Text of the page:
Bigger is not always better when it comes to brains, finds a surprising new study that links brain size to endangerment status in mammals.
The findings, published in the Proceedings of the Royal Society B, completely reverse a trend seen over millions of years.
“For the past 40 million years, carnivore species with larger relative brain sizes were less likely to become extinct, but in mammalian species alive today, we find the opposite trend,” author Eric Abelson told Discovery News.
“Modern mammals with large relative brain sizes are more likely to be endangered rather than less,” added Abelson, who is a research wildlife biologist at the Pacific Southwest Research Station of the U.S. Forest Service.
Abelson examined the relationship between brain size and endangerment status for 1679 individual animals representing 160 species of different types of mammals. He controlled for body size, since larger animals inherently tend to have larger brains, just as smaller animals tend to have smaller brains.
The analysis determined that mammals with larger brains relative to their overall body mass were more likely to be near threatened, vulnerable, threatened, endangered and even critically endangered versus those with brains that are smaller relative to their body size.
The short-eared dog (Atelocynus microtis), for example, was found to have a large relative brain size and is now listed as near threatened by the International Union for Conservation of Nature (IUCN). The tiger cat (Leopardus tigrinus), despite its big brain, is additionally listed as being near threatened. The wily Channel Island fox (Urocyon littoralis), known by locals for its intelligence, also rated very high for its relative brain size, and yet is now also near threatened.
The Cozumel raccoon, also called the pygmy raccoon (Procyon pygmaeus), was nearly off the charts in terms of its relative brain size, which surpassed that of all other mammals included in the study. This raccoon, however, is critically endangered in its habitat on Cozumel Island off the coast of the Yucatan Peninsula, Mexico.
Clearly these and many other mammals are therefore often unable to think their way out of the daily challenges that they are now facing.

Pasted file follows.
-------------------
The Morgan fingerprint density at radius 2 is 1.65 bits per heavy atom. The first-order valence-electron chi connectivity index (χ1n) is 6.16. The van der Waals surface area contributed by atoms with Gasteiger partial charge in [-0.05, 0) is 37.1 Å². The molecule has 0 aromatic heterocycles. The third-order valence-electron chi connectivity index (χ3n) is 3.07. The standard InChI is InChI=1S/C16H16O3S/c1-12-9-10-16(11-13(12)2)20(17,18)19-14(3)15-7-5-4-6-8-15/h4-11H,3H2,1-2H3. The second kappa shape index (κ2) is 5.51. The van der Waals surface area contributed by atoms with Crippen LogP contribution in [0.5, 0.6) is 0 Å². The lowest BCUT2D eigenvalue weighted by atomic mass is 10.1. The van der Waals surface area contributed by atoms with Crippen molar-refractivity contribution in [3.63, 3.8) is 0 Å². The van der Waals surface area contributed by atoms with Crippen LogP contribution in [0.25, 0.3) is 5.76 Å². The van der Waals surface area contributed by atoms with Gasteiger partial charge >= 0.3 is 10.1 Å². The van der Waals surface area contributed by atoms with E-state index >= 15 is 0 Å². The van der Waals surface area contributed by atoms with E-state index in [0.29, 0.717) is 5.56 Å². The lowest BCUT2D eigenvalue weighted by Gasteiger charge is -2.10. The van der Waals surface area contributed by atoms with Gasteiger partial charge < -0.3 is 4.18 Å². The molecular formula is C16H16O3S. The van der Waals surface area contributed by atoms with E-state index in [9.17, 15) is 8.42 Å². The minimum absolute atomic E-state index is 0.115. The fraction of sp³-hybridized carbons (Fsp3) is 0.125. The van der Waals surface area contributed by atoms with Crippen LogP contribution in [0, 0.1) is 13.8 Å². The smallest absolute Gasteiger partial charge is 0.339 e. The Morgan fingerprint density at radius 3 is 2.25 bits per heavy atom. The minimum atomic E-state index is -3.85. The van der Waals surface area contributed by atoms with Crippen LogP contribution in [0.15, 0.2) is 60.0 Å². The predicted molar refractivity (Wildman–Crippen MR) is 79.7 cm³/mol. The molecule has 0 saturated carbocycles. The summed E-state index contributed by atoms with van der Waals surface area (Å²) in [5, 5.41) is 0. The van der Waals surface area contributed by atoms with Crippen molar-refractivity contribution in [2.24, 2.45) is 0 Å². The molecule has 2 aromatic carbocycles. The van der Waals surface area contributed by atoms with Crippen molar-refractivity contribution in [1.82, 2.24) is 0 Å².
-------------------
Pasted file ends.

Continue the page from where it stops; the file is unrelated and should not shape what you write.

“There is no cognitive solution for the problems faced by non-human mammals living in a forest that is being bulldozed over, or for those that are in a highly polluted stream,” Abelson said.
He added, “A larger brain can even be a liability in some cases.”
Abelson explained that neural tissue is “very expensive,” in terms of the nutritional energy that it requires, not to mention all of its other needed metabolic maintenance.
The correlation between relative brain size and endangerment status is not as strong for very large mammals, however. Abelson is not at present sure why, but he quickly added that the new findings apply to the vast majority of all mammals.
It could be that only species with the ability to travel easily over long distances and adapt to new environments benefit the most from their costly big brains. Earlier research led by Daniel Sol of the Spanish National Research Council found that birds with big brains, relative to their body mass, show higher survival than smaller brained bird species.
Sol explained that “larger brains help birds respond to novel conditions by enhancing their innovation propensity ... enlarged (bird) brains function, and hence may have evolved, to deal with changes in the environment.”
The rate of change affecting animals today is so fast, though, that it appears to be overwhelming many mammals’ ability to react and adapt. Time will tell if even our own species is able to cope with such changes in future if current trends, such as rapid climate change, continue.
For now, Abelson hopes that his research will help estimate extinction vulnerability in mammals for which accurate population numbers are not available. As he said, “Brain size holds promise for helping to understand species endangerment because it is an easily measured, heritable trait and has behavioral implications.”